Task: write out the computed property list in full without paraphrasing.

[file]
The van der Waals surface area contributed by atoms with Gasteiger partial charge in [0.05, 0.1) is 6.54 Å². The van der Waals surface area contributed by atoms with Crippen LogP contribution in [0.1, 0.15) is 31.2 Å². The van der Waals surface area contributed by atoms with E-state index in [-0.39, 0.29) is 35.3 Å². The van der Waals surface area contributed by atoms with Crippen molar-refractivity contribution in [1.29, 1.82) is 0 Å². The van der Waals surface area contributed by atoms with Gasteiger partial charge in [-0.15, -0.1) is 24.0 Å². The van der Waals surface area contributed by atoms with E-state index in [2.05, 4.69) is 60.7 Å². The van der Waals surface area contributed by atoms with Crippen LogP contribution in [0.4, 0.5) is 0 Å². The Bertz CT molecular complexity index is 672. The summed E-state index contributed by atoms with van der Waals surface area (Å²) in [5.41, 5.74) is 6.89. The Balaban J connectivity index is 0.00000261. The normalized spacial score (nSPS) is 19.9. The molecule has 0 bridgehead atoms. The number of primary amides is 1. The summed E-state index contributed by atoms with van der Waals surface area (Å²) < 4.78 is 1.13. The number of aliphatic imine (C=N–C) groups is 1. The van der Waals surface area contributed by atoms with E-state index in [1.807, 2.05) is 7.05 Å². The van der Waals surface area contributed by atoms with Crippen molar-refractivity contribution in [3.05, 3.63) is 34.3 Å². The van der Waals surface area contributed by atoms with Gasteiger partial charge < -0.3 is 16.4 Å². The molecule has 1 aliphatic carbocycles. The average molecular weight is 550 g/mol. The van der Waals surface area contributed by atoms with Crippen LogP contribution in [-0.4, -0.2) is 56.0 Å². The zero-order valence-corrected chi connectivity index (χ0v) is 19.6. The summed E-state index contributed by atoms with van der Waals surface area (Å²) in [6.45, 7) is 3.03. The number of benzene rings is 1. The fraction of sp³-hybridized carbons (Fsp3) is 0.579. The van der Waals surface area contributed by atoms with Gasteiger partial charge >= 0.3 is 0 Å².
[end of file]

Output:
The van der Waals surface area contributed by atoms with Gasteiger partial charge in [0.05, 0.1) is 6.54 Å². The van der Waals surface area contributed by atoms with Crippen LogP contribution in [0.1, 0.15) is 31.2 Å². The van der Waals surface area contributed by atoms with E-state index in [-0.39, 0.29) is 35.3 Å². The van der Waals surface area contributed by atoms with Crippen molar-refractivity contribution in [1.29, 1.82) is 0 Å². The van der Waals surface area contributed by atoms with Gasteiger partial charge in [-0.15, -0.1) is 24.0 Å². The van der Waals surface area contributed by atoms with E-state index in [2.05, 4.69) is 60.7 Å². The van der Waals surface area contributed by atoms with Crippen LogP contribution in [0.4, 0.5) is 0 Å². The Bertz CT molecular complexity index is 672. The summed E-state index contributed by atoms with van der Waals surface area (Å²) in [5.41, 5.74) is 6.89. The Balaban J connectivity index is 0.00000261. The normalized spacial score (nSPS) is 19.9. The molecule has 0 bridgehead atoms. The number of primary amides is 1. The summed E-state index contributed by atoms with van der Waals surface area (Å²) < 4.78 is 1.13. The number of aliphatic imine (C=N–C) groups is 1. The van der Waals surface area contributed by atoms with E-state index in [1.807, 2.05) is 7.05 Å². The van der Waals surface area contributed by atoms with Crippen molar-refractivity contribution in [3.05, 3.63) is 34.3 Å². The van der Waals surface area contributed by atoms with Gasteiger partial charge < -0.3 is 16.4 Å². The molecule has 1 aliphatic carbocycles. The average molecular weight is 550 g/mol. The van der Waals surface area contributed by atoms with Crippen LogP contribution in [-0.4, -0.2) is 56.0 Å². The zero-order valence-corrected chi connectivity index (χ0v) is 19.6. The summed E-state index contributed by atoms with van der Waals surface area (Å²) in [6.45, 7) is 3.03. The number of benzene rings is 1. The fraction of sp³-hybridized carbons (Fsp3) is 0.579. The van der Waals surface area contributed by atoms with Gasteiger partial charge >= 0.3 is 0 Å².